Page last updated at 11:49 GMT, Tuesday, 29 December 2009

First cars in Scotland clamped over unpaid fines

Car being clamped in Glasgow
Clamping orders have been issued against more car owners

Three people from Glasgow have become the first in Scotland to have their cars clamped over unpaid fines.

The action was taken by the Scottish Court Service after the motorists failed to pay fines - ranging from £45 to £180 - for road traffic offences.

It is part of wider moves to recover millions of pounds in unpaid fines across Scotland.

Fine dodgers could also have their wages docked, bank accounts frozen or unpaid amounts deducted from benefits.

Once a vehicle has been clamped it will stay in place for up to 24 hours or until the fine is paid in full, along with any vehicle immobilisation costs.

If the fine remains unpaid, the contractor used by the Scottish Courts Service will then remove the vehicle.

Cars released

It will remain in a place of storage until the fine, associated immobilisation and storage costs are paid in full or until the vehicle is sold or the seizure of vehicle order is recalled.

Eric McQueen, director of field services at the Scottish Court Service, said: "We have issued warnings to car owners before and they normally pay up but there are some people who still believe they can get away with not paying their fines.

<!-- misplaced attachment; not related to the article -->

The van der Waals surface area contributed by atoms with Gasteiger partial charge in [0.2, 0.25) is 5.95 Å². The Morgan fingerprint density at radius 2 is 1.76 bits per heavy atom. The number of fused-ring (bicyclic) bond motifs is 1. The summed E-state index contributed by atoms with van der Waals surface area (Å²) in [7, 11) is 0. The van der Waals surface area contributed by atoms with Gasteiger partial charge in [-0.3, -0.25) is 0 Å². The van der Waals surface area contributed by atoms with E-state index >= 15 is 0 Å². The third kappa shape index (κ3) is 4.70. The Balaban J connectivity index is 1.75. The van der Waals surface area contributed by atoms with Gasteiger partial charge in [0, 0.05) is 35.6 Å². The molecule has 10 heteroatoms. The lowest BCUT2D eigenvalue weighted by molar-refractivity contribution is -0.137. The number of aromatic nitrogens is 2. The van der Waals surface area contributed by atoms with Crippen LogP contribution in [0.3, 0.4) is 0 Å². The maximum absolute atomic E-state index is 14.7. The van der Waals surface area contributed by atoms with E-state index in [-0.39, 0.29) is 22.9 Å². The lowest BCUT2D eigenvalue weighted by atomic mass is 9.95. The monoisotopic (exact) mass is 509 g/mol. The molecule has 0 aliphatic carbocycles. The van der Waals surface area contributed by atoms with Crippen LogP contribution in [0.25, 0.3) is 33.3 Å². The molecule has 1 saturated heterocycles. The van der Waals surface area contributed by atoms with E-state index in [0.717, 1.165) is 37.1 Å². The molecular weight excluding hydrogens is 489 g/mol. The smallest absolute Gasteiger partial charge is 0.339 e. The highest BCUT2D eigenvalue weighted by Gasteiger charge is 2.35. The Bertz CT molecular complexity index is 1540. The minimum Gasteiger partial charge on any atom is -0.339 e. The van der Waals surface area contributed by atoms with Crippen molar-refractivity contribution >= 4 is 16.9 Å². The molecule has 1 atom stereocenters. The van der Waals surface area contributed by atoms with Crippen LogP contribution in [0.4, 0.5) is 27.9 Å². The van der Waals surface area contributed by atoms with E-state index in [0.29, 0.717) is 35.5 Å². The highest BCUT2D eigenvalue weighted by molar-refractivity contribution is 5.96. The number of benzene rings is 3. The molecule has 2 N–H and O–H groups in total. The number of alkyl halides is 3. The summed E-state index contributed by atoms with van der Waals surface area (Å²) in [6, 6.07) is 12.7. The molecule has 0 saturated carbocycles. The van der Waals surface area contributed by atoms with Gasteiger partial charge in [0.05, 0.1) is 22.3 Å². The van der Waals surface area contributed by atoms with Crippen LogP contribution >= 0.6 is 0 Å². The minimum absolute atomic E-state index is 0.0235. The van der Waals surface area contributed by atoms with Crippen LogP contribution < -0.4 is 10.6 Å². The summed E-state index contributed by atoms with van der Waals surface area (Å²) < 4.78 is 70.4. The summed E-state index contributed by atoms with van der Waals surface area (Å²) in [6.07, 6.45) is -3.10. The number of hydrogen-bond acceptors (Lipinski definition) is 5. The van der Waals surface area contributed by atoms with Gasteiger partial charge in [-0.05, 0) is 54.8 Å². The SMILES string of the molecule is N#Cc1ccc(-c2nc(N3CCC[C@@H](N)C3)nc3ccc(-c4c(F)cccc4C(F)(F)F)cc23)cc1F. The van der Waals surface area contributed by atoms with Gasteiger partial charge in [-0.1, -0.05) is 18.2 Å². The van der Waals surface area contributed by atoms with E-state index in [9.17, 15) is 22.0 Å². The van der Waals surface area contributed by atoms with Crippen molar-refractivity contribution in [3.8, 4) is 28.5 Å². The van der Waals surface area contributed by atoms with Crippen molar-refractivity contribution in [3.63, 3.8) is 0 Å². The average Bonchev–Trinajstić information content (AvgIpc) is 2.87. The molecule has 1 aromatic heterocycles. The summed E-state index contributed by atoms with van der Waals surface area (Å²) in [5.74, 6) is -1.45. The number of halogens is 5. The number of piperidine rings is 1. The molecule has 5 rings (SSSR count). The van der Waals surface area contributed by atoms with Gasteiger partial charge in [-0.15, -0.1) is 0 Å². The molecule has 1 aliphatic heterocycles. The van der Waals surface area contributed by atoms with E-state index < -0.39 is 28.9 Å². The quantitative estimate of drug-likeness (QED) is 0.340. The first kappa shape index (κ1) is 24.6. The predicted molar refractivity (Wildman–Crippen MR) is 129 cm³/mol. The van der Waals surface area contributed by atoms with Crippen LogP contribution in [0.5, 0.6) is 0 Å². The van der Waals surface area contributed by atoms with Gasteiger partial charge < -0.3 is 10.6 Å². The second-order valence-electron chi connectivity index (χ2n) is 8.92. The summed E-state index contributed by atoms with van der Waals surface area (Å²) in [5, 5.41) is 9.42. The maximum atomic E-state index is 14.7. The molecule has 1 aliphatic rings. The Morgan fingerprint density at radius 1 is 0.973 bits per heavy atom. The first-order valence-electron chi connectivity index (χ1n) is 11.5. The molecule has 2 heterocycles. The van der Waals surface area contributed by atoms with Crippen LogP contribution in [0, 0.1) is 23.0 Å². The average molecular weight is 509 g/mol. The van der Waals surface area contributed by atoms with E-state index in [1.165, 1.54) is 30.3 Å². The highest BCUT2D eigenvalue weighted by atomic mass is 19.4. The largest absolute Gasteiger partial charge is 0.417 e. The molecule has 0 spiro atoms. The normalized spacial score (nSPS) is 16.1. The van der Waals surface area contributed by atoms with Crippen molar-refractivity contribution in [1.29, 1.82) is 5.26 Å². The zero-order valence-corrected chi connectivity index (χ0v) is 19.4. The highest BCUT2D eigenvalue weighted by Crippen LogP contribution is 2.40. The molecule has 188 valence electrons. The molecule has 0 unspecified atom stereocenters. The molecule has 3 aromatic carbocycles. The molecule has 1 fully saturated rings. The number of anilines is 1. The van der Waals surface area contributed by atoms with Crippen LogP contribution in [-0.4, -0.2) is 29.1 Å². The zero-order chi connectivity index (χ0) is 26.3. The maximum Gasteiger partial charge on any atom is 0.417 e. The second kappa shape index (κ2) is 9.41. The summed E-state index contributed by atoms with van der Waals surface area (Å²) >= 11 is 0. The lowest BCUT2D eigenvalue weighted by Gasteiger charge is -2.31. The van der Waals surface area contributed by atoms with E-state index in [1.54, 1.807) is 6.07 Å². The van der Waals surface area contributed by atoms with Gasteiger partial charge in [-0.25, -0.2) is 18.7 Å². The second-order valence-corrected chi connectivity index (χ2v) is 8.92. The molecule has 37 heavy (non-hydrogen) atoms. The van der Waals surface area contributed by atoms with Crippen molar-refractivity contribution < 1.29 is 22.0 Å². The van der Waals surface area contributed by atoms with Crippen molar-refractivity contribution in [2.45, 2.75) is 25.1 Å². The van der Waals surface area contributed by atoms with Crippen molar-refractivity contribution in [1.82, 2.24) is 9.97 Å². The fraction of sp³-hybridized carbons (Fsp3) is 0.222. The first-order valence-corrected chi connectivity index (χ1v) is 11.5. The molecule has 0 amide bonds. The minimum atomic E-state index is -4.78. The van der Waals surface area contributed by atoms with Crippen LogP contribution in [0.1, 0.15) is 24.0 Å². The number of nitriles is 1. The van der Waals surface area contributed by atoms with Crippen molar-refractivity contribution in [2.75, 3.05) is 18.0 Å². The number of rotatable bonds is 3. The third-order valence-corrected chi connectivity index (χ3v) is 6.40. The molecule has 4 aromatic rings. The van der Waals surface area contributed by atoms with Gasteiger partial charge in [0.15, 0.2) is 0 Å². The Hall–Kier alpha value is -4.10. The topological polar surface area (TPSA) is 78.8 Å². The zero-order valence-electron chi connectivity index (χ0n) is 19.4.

"Fine dodgers have nowhere to hide. The Scottish Court Service will use all the available sanctions to collect their fine including clamping and seizing their car."

The Glasgow car owners had their vehicles released after paying their outstanding fines and the additional contractor's expenses.

The Scottish Courts Service said clamping orders had also been issued for "fine defaulters elsewhere in Scotland".

Print Sponsor

Landmark win over parking ticket
21 Aug 07 |  North East/N Isles
Campaign to clear arrest warrants
04 Jan 07 |  Edinburgh, East and Fife
Cards prompt criminals to pay up
03 Mar 06 |  Scotland

The BBC is not responsible for the content of external internet sites

Has China's housing bubble burst?
How the world's oldest clove tree defied an empire
Why Royal Ballet principal Sergei Polunin quit


Sign in

BBC navigation

Copyright © 2018 BBC. The BBC is not responsible for the content of external sites. Read more.

This page is best viewed in an up-to-date web browser with style sheets (CSS) enabled. While you will be able to view the content of this page in your current browser, you will not be able to get the full visual experience. Please consider upgrading your browser software or enabling style sheets (CSS) if you are able to do so.

Americas Africa Europe Middle East South Asia Asia Pacific